Back to the Old Neighborhood: The Grandmother of Loisaida Fights to Keep Her Title, November 1991

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When Fernando Ferrer visited PS 134’s community meeting last February, Carmen Pabon wanted to ask him what he was going to do about Loisada’s antiquated voting machines. But the panel of speakers repeatedly passed her over, calling on others who hadn’t been in the neighborhood as long.

Pabon, a well-known rabble-rouser and self-described “hellraiser,” suspected the panel, which included Councilmember Margarita Lopez, of conspiring against her. Fed up, she rose to reprimand Lopez: “This is not fair. Remember, we put you over here. And now you’re turning your back to me?” When Ferrer later came out to take a break after speaking, she was waiting outside for him. He told her not to worry, that he’d get to work finding new machines; she informed him there was a petition already circulating which demanded just that.

Some people call Pabon “Mother Theresa.” Others say she has a “long tongue.” In November 1991, City Limits dubbed Carmen Pabon “The Grandmother of Loisaida.” Ten years later, you’d barely recognize the neighborhood, but one thing hasn’t changed: At 79, Pabon–who tells people she’s 30 years old because, she boasts with a smile and a wink, “nobody believes I’m 79”–is still going to rallies, pasting up flyers, spreading both gossip and useful information, and making trouble in the right places. “She’s a tough cookie. You can always count on her to fight for a good cause,” says Lower East Side organizer Damaris Reyes. “She’s got this really nice smile, then she opens her mouth, and it’s like, ‘Whoa!’”

Pabon, who has lived in the same Lillian Wald apartment for 50 years, continues defending the neighborhood that nourished her even as it disappears. A new apartment complex has recently taken over most of Pabon’s community garden, El Bello Amanecer Boriqueño (the Beautiful Puerto Rican Dawn), on Avenue C. Once a large lot boasting a peach tree, flowers, chickens and plenty of room besides, it’s now a sliver of land with a few sunflowers, mint plants and one beleaguered pine tree.

The kind of development that has downsized her plot has encroached on the rest of the neighborhood, too. Take Charas: as soon as it opened back in 1965, she was doing whatever needed to be done–from cleaning the community center’s building to attending rallies to save it. When asked what she’ll do now that Charas has finally lost its home, Pabon exclaims quickly, “Oh, no! It’s not over.”

While Pabon has seen some improvements, such as reduction in drug-related crimes, she’s not shy about criticizing the economic disparities brought by new neighbors wielding fat wallets. Pabon says her commitment to charity and hard work stems from helping her mother on their farm in Puerto Rico as a child. “I was raised very poor, and I see the injustice done to poor people,” she says.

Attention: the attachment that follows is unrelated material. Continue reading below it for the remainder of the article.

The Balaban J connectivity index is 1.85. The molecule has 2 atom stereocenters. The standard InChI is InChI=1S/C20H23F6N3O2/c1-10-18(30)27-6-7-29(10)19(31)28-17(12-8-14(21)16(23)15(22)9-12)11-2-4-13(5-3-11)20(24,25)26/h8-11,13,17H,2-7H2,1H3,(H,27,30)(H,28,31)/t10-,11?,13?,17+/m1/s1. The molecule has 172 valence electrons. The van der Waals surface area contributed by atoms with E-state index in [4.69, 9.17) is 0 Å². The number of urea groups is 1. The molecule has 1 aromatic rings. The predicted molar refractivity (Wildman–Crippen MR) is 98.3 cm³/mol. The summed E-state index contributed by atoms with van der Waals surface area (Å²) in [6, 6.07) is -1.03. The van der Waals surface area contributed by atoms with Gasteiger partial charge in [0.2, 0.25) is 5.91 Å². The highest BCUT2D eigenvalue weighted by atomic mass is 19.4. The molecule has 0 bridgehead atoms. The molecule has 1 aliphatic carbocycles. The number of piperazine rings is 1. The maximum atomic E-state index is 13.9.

In 1999, Pabon helped found Public Housing Residents of the Lower East Side (PHROLES). Run by and for public housing residents, PHROLES makes sure NYCHA repairs homes promptly, that it hires residents to do construction work and that NYCHA’s plans are fair to tenants. The organization also runs monthly workshops about the city’s housing policies, tenants’ rights, community organizing and job training for teenagers.

As a core PHROLES member, Pabon votes on all major organizational decisions. But in true Pabon form, she also roams the neighborhood spreading the gospel with flyers and door-to-door visits. Native Lower East Sider Katrina Monzón, a 25-year-old Americorps organizer with the tenants’ group Good Old Lower East Side, calls Pabon “a character,” indeed, a central one.

To Monzón, Pabon proves “that activism isn’t solely something for post-collegiate, middle-class people. That it really is grassroots, that everyone has a story to tell that is vital to the community’s growth.”

Back to the Old Neighborhood
Introduction
By Alyssa Katz

December 1996
Empowerment Zones Out
By Gillian Andrews

October 1996
A Teen in Trouble Finds a New Hang
By Megan Costello

August/September 1996
In The East Village, Rehab Is a Family Affair
By Megan Costello

June/July 1996
The Founder of a Needle Exchange Dies from a Dose
By Julia Lyon

February 1990
A Homeless Mother Wrangles with the City
By Megan Costello

August/September 1990
Home Health Workers Take Care of Business
By Abigail Rao

April 1989
People with AIDS Suffer a Second Epidemic: Homelessness
By Daniel Hendrick

June/July 1988
Wronged Residents Form Their Own Salvation Army
By Hilary Russ

November 1987
City Condemns Concourse Apartments
By Seth Solomonow

November 1986
A Union for the Homeless Takes Hold
By Hilary Russ

March 1985
Job Training Opens Doors for the Homeless
By Daniel Hendrick

March 1980
Tenants Turn a Dump Into a Dream
By Larry Schwartztol

December 1979
Dilapidation and Death on Avenue C
By Seth Solomonow

February 1975
Adding the Final Touch: A Windmill and Solar Panels
By Abigail Rao